Abilene Reporter News, July 25, 1974

Abilene Reporter News

July 25, 1974

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Issue date: Thursday, July 25, 1974

Pages available: 188

Previous edition: Wednesday, July 24, 1974

Next edition: Friday, July 26, 1974

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Publication name: Abilene Reporter News

Location: Abilene, Texas

Pages available: 1,288,979

Years available: 1917 - 1977

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All text in the Abilene Reporter News July 25, 1974, Page 1.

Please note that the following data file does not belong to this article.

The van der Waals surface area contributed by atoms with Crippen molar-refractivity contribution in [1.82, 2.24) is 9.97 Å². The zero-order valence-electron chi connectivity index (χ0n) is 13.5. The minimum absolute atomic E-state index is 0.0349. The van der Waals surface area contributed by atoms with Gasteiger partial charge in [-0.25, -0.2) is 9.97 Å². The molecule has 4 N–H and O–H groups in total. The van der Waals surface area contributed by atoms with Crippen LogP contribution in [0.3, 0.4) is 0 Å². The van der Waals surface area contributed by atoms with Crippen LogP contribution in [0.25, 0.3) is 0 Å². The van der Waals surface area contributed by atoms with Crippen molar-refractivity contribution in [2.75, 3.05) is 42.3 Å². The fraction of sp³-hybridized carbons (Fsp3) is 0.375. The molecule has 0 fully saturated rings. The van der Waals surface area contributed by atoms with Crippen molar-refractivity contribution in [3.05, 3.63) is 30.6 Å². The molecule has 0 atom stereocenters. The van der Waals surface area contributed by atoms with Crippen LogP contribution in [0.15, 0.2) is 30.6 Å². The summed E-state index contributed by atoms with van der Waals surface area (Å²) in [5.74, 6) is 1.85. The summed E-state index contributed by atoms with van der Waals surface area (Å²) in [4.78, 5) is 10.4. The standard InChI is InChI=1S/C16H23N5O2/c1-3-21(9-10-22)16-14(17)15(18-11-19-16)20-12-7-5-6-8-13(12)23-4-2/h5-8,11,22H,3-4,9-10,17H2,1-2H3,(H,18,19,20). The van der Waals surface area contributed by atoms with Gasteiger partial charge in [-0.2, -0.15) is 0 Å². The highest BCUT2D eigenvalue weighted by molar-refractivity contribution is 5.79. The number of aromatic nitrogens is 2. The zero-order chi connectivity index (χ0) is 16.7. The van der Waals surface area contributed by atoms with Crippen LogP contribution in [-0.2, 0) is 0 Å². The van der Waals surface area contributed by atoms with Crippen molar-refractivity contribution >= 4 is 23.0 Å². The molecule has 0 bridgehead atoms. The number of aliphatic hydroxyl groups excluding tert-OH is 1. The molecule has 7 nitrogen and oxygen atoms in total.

Abilene Reporter-News, The (Newspaper) - July 25, 1974, Abilene, Texas "WITHOUT OR-WITH OFFENSE TO FRIENDS .OR. FOES. WE SKETCH YOUR WORLD EXACTLY AS IT 94TH NO. 38 PHONE: 673-4271v ABILENE, TEXAS, 79604, THURSDAY EVENING, JULY 25, THIRTY PAGES IN FOUR SECTIONS Price 115 Cents Associated Press Pleas Seek Fairness, Ouster SUN-SEEKERS FIND PLENTY OF IT seals dry'off after swim Slaff Pholos by Gerald Ewing By JOHN Bl'CKLKU Associated Press Writer WASHINGTON (AP) Wincl- ingjhrough day and niglil im- peachment Ihe house Judiciary Committee today heard a Republican plead for fairness to President Nixon awl a Democrat urge liis ouster for "open and'notorious defiance of Hie law." Opening the second round of Ihe nationally televised collci- guy, Republican Rep. Charles E. WigRins of California de- clared Nixon "is entitled to a presumption of innocence." The second speaker, Demo- cratic Hep. John Conyers of Michigan, countered that Nixon must bo removed from office restore to our government. Hie proper balance of eon- piitulional power and serve no- tice to all future presidents that sucSi abuse of conduct nev- er again be tolerated." At specific issue was a two- HiTicle resolution of impeach- ment charging Nixon with ob- struction of justice and other abuses of the presidency in- cluding contempt of Congress. Not since 186fi, when Andrew was exonerated by the 'Senate, had any sncli effort to remove a President gotten so far. Conyers, one of the outspoken Nixon critics on Ihc committee, charged the President was re- sponsible for "wholesale viola- lion of Ihc constitutional rights of citizens." lie 'also sharply criticized Nixon's refusal to comply with Inc. panel's subpoenas, dechir- "Unto this day Hie Pre.si- ilenl is in open and notorious deliance of Ihe law because lie lias failed lo comply with tnc directives of this committee In produce the documents dial we needed plea for Faii'iiass came despite Tuesday's claim irom other GOP defender of Ihe President that a committee de- cision against Nixon is assur- ed. Wiggins has frequently been characterized as Nixon's most articulate defender on the com- mittee, but he told the com- mittee's second session of for-. Noted Washington Correspondent Dies Leslie Carpenter, a longtime Washington news correspon- dent and co-owner of Itie for- mer Carpsnlcr News Bureau in Washington, died early Thursday morning in tiis home in Washington, D.C. Carpenter, who with his wife, Liz, operated Hie news service for a dozen Texas and .Southwest newspapers for 29 years, was reportedly stricken with a heart attack. Stuart liimg, of Ijing News Service in Austin, said he was notified of Carpenter's death Police To Monitor Worst Intersections Police Sgt. Porlalalin, a veteran of more than nine years on the force, will head up a six-month, pilot project starling Aug. 5 in an attempt to reduce by 20 per cent or more the number of traffic accidents in the city. Funded by the stale Traffic S B -f e ty. Administration, the grant will "subsidize pay off-duty policemen to monitor the 15 traffic inicrseelions with the highest accident rate. PORTALATIN SAID the pa- trolmen will-be exempt from nil-routine calls, except emer- gencies. They will use marked Wreck roundup, 1'g. 7A radar and sometimes motorcycles. [enforcement action will he taten on all hazardous viola- iions, and recommendations nnule to Ihe traffic en- gineer on possible engineering problems which.may be con- tributing to seme accidents. officers will be out in plain to create a deter- Porlalatin said. "We will also intensify efforts al keeping drunken drivers off Hie streets." RAIN UP HERE SOMEWHERE giraffe takes a long look WHERE'S THE FOOD TRUCK? never too liot for javelina to eat Scorching Temperatures Tame Most Zoo Animals' Activity MARSHA COMSTOCK Reporter-News Staff Writer The seals put on a show s w i m mi n g, jumping and splashing in their pool when the "Here Comes the Fgod" truck pulled into their drive- way. They each jumped high in tiic air for a fisli or two and it was over. A day al the Abilene Zoo begins at 10 a.m. when Ihe- animals sleepily get ready for Ihcir (lay of visitors. And Ihe heat these past few days has been making some of them pretty miserable. With temperatures already into the high 90s at 10 a.m., the animals anticipate it get- ting a lot worse before the suil finally goes down. The'swans :kcep dipping their long necks into their pool to keep their heads cool. I THK POLAR BEARS in (heir heavy fur coals, stay in' Ihe water most of-the. day, a zoo worker said. Or they-lay under an awning .'to keep out of the hot sun.-But in the-heat of the afternoon, (he bears rarely leave the cool water. The Sloth Bear had already: laken an early dip in his pool. He stood dripping wet in the aim lo diy off until he juinned into pool, again. He rolled on the rocks in his home scratching his head, waiting for Ihe food truck 16 come his way. The peacocks walk around the grounds of Ihe 'zoo un- caged. They stop for a drink .of the cool water pouring from Ihe sprinklers on the lawns. Animals such as the mule deer, biirro, white tail sheep, javelina and antelopes have little trouble standing in the hot sun in their desert-like'tcr-. rain. They are used to Ihe heat, but workers give' them-a morning'shower with a Jiose before the hot day be- gins. THE ELEPHANTS have Ih'eir big, floppy cars lo keep them cool by fanning the day away. They too, are anxious for the food (nick- to, find them. In anticipation the ele- phants line up, join trunks and screech In make sure the truck can find them. "W-rA-t x f- SLOTII BEAK COOLS OFF IN. POOL refreshing dip heats Abilene hcsl Low-Lead Pegged at a Penny Higher By EUJE RUCKER Q. Several years ago Ihc majority of the major oil companies introduced low lead gasoline-' (Gulffanc, Conolane, etc.) that was competitive in price to the independents (remember when (hey were gasoline is In great demand and siice all 1J75 cars Mill require no- lead gas, many of Ihe stations are sell- ing this gas for a premium price. Ifow come? Isn't this another example of the oil companies taking advantage of a sil- ualton? A. A answer Is: Gulflane and Conolane were not low-lead gasolines, unleaded gasoline can be sold for no li'iore 'ihan I cent above the price of regular; but this nieans the price of regular will probably rise. Now for those who want to know more, read on. Hill Wright, Conoco wholesaler for Abilene nnd San Angelo tells us Conotane and Gulf- lane were lower octane, compelitivei; priced to give the same octane, that indepen-